He likely spent that time in prayer. Consider Matthew 6:5-8–

“And when you pray, do not be like the hypocrites, for they love to pray standing in the synagogues and on the street corners to be seen by men. I tell you the truth, they have received their reward in full. But when you pray, go into your room, close the door and pray to your Father, who is unseen. Then your Father, who sees what is done in secret, will reward you. And when you pray, do not keep on babbling like pagans, for they think they will be heard because of their many words. Do not be like them, for your Father knows what you need before you ask him.”

Jesus is not condemning public prayer, but rather emphasizing the proper attitude of private prayer. The point of verse 6 is that hypocrites would rather pray in public because they were more concerned with appearing pious before man than receiving God’s approval. So important is one’s attitude, and so unimportant is what other people think of our prayers, that Jesus says go in a “private room” and pray.

Jesus warns His followers not to “babble” when they pray. The Greek word used is battalogeo, and is very rare. It’s root means “idle” or “useless.” Jesus is not condemning long prayers or prayers prayed using poor English. Remember, He is emphasizing the attitude of the heart. Nor is Jesus condemning repetitious prayers; He often repeated Himself when He prayed (Matt. 26:44). His point was that we should avoid meaningless, repetitive prayers that are prayed under the impression that “longer is better.” Our God is a personal God, He is our Father, and He doesn’t need a lot of information about our needs. He already knows them.

Why should we pray if God already knows what our needs are?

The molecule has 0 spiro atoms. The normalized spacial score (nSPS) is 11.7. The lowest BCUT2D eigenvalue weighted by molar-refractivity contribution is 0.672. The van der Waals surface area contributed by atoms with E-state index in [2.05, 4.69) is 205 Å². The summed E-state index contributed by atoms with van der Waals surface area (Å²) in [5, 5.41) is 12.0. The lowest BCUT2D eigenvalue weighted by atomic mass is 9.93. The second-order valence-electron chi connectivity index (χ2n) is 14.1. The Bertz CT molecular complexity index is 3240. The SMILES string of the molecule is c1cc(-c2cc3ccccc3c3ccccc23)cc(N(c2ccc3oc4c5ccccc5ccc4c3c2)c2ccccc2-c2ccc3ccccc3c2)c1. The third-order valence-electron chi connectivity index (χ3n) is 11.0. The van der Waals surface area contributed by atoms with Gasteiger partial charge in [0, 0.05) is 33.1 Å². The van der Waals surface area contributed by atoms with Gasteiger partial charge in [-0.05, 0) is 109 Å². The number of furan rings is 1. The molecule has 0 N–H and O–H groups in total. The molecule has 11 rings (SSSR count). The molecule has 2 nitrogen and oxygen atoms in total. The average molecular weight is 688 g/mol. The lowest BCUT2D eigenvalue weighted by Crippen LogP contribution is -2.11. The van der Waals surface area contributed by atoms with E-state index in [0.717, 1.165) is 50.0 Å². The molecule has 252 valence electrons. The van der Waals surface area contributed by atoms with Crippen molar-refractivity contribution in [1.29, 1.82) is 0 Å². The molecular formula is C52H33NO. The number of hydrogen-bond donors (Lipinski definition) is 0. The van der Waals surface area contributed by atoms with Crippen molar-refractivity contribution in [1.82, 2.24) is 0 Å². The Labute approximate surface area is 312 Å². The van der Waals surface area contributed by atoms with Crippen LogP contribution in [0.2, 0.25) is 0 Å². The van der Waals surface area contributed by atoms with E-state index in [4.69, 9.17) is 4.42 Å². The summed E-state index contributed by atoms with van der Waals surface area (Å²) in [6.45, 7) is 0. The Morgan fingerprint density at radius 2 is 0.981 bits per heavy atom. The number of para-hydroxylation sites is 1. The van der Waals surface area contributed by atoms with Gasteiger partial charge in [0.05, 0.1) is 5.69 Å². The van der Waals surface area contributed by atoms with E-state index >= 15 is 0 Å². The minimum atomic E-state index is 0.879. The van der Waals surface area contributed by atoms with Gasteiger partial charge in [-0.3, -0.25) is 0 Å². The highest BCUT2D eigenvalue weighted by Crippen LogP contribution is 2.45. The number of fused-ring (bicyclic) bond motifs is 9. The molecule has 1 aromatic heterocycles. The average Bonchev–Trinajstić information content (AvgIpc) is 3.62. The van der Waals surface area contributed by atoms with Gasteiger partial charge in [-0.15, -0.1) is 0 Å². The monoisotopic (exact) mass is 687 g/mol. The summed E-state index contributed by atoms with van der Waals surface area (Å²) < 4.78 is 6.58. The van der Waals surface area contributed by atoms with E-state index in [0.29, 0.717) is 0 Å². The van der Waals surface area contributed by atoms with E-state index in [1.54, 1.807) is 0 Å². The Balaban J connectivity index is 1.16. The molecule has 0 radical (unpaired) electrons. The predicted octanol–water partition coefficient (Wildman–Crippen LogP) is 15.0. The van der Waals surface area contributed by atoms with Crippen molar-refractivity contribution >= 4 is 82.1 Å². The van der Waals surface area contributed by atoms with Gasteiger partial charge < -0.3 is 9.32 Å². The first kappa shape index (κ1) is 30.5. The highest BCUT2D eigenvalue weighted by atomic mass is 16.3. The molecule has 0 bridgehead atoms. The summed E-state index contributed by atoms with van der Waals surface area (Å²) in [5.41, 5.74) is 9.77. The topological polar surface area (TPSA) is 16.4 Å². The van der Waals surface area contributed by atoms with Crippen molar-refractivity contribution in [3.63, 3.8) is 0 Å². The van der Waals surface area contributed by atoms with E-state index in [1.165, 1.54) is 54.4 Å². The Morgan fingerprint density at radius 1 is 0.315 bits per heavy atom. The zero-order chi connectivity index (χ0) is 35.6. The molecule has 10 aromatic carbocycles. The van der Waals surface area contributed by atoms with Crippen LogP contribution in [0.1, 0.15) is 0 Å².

“As a father knows the needs of his family, yet teaches them to ask in confidence and trust, so does God treat His children.” (Hill)

How is the Lord’s Prayer, Matt. 6:9-13, serve as a good model prayer?

Notice how Jesus introduces this prayer: This, then, is how you should pray. In the original language, this sentence looks like this: In this manner, you should pray. While it is not wrong to repeat this prayer verbatim as many believers do, that was not Jesus’ intent. The key thought is “This is how you should pray…” The so-called Lord’s Prayer is really the “Apostle’s Prayer,” but technically it’s the Model Prayer, and it should serve a pattern for our prayers.

There are three points of interest in this prayer:

  • It’s brief; to the point. It consists of three parts: an invocation, followed by six petitions or requests, and a conclusion. It’s just 70 words long.
  • The priority of the contents. The glory of God is the most important factor of the prayer. The first three petitions have reference to the Father’s name, kingdom and will. Human needs–bread, pardon from sin, and victory of the evil one–take second place.
  • It’s scope. The prayer looks like this:

Name first petition verse 9b
Reign second petition verse 10a
Will third petition verse 10b

Bread fourth petition verse 11
Debts fifth petition verse 12
Foe sixth petition verse 13

Joshua stayed in the background for a long time before he was ready to assume leadership of the nation of Israel. His character was forged in the presence of Moses, while witnessing some of the most notable events in history.